Greensboro police are among many law enforcement officials throughout the state who recently took part in a “No need 2 speed” campaign when they applied a zero tolerance policy for speeding drivers on interstates and roadways throughout North Carolina, according to News & Record.
The campaign was initiated to reduce the number of speed-related car accidents in Greensboro and throughout the state.
Charlotte Business Journal recently reported the success of the program when last November almost 27,000 North Carolina motorists were cited for speeding throughout the state during the last campaign. Our Carolina car accident attorneys agree that speeding is a tremendous danger — for every 10 mph you driver over 50, your chances double of being in a serious or fatal car accident.
The National Highway Traffic Safety Administration reports that speed-related crashes cost Americans approximately $23 billion a year according to the “Speed Shatters Life” campaign’s Think Fast Brochure.
Other speed-related facts found in the brochure include:
-An average of 1,000 fatalities occurs each month in speed-related crashes.
-Repeat offenders are more likely to be involved in fatal speed-related crashes, meaning drivers typically have prior traffic violations.
-60% of all speed-related fatal crashes occur from 6 p.m. to 6 a.m. and occur on rural roadways.
-Single vehicles are involved in 66% of all speed-related crashes.
-Speeding has economic and environmental costs. Most passenger cars and light trucks use 50% more fuel traveling at 75mph than they do when traveling the normal speed limit set at 55 mph.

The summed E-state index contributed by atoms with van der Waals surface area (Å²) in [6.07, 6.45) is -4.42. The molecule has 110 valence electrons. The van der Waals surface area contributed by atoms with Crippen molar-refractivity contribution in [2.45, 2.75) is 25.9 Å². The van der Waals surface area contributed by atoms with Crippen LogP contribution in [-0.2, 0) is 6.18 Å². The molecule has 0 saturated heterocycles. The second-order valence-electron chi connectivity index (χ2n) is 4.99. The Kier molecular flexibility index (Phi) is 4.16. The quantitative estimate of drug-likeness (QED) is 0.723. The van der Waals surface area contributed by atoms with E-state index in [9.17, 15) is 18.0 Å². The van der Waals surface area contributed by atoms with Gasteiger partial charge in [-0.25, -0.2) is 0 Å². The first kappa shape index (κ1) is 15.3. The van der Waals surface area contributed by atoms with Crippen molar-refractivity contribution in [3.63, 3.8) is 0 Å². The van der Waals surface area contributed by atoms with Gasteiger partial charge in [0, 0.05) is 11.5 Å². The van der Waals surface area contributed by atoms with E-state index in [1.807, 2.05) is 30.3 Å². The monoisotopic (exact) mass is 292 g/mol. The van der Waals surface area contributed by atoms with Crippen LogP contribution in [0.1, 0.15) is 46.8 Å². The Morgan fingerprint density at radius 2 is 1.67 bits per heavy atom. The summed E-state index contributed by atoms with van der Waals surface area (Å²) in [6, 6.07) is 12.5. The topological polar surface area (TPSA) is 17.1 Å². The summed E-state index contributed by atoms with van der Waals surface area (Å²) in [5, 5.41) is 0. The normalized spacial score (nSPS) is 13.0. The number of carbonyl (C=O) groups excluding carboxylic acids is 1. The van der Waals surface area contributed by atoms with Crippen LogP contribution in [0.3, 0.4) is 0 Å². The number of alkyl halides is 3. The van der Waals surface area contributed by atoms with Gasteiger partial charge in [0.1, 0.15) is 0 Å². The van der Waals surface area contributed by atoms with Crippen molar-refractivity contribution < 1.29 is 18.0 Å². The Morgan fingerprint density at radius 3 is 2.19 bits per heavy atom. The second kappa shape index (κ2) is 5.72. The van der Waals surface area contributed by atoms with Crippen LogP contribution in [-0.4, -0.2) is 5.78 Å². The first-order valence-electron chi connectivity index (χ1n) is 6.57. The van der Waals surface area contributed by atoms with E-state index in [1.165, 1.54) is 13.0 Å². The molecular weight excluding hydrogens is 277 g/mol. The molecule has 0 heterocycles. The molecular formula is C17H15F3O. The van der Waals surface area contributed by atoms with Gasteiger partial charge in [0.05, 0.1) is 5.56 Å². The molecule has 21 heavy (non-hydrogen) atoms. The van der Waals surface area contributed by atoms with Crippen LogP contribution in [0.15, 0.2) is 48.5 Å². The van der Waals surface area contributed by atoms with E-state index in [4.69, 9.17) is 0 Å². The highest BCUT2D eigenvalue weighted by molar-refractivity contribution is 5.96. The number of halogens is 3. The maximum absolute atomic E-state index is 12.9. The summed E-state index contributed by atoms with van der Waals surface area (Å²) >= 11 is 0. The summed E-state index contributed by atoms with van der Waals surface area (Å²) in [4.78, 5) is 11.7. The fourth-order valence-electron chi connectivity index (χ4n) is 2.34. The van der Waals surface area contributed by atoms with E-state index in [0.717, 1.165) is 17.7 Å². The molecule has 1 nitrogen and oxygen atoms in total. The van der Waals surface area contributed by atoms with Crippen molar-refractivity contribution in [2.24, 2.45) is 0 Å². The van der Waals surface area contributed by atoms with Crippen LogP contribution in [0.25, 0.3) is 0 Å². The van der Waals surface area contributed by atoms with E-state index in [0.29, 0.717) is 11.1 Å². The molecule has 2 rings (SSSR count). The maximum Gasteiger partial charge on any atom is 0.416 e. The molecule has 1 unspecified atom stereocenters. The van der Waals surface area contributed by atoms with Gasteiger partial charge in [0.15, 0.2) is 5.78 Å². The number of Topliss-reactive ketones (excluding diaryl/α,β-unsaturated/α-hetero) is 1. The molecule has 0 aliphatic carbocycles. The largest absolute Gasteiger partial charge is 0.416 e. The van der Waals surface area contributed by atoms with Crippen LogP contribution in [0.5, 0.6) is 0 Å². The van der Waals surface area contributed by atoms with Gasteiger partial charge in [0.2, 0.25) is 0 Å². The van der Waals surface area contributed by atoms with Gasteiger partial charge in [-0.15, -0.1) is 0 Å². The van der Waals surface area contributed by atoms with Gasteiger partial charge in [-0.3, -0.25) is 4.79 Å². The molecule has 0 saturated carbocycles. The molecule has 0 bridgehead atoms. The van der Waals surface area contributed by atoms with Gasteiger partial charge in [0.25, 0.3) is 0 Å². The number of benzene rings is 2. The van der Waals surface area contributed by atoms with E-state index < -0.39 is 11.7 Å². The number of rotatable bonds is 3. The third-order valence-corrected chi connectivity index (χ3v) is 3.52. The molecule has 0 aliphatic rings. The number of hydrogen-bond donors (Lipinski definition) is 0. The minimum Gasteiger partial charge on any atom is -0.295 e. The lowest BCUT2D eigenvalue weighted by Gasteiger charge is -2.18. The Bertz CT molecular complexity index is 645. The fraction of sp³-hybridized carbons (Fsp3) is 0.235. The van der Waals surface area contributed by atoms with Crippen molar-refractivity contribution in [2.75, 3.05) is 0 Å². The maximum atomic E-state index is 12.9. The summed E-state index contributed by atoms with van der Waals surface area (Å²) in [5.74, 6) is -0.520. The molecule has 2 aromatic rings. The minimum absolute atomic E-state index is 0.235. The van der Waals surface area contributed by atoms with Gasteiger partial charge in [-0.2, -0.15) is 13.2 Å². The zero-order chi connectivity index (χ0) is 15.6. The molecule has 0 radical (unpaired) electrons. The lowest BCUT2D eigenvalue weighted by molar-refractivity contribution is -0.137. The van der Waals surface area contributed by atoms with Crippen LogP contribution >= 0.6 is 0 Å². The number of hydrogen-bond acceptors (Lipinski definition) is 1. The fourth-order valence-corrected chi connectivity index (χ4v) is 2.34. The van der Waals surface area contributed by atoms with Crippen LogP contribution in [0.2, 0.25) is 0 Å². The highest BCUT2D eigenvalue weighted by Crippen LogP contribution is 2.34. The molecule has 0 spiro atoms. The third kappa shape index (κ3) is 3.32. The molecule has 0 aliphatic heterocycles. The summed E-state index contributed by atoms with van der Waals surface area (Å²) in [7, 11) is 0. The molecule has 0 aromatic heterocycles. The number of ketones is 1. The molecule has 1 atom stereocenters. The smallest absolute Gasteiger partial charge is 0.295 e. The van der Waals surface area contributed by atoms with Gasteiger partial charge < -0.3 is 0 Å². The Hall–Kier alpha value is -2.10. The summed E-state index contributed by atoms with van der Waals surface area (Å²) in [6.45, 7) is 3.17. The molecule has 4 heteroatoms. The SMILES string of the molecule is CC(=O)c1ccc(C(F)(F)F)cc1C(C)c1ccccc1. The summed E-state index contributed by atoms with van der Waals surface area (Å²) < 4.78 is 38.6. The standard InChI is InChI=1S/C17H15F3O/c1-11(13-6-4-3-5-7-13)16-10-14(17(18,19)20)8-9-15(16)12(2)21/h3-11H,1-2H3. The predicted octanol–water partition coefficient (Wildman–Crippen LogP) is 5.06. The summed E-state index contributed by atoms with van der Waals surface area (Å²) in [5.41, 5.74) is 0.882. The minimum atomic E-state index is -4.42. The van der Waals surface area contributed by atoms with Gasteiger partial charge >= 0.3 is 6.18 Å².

One resolution to help law enforcement officials maintain proper speed limits is the placement of speed cameras along highways and interstates. Yahoo News reports the placement of speed cameras on Interstate 95 in Ridgeland, SC is brewing a major controversy between highway safety advocates and state lawmakers.
The strategically placed cameras have caught thousands of drivers violating the speed limit on camera — they are then mailed a $133 ticket a couple of weeks later. Drivers are forewarned by a white sign that states “Photo-Radar Assisted Speed Enforcement” as they enter the small town.
Lawmakers want to shut the cameras down because they consider it an unconstitutional form of law enforcement since not all speeders are ticketed, only those going over 80 mph. They should probably reconsider since the cameras have proven that motorists driving along I-95 are traveling slower. During the first 7 months of 2010, there were 4 fatalities in a total of 55 crashes. From August 2010 to the end of last month there were no deaths and only 38 crashes. Furthermore, since implementing the use of the cameras, there has been a 50% decrease in the number of drivers going over 80 mph.
The state Senate recently voted 40-0 to ban speeding tickets enforced by a photograph and requires tickets to be handed rather than mailed to violators caught traveling over the speed limit.
If you have been injured in a speed-related car accident in Greenville, Anderson, Greensboro or Charlotte, contact the personal injury lawyers at the Law Offices of Lee & Smith for a free and confidential appointment. Call 1-800-887-1965.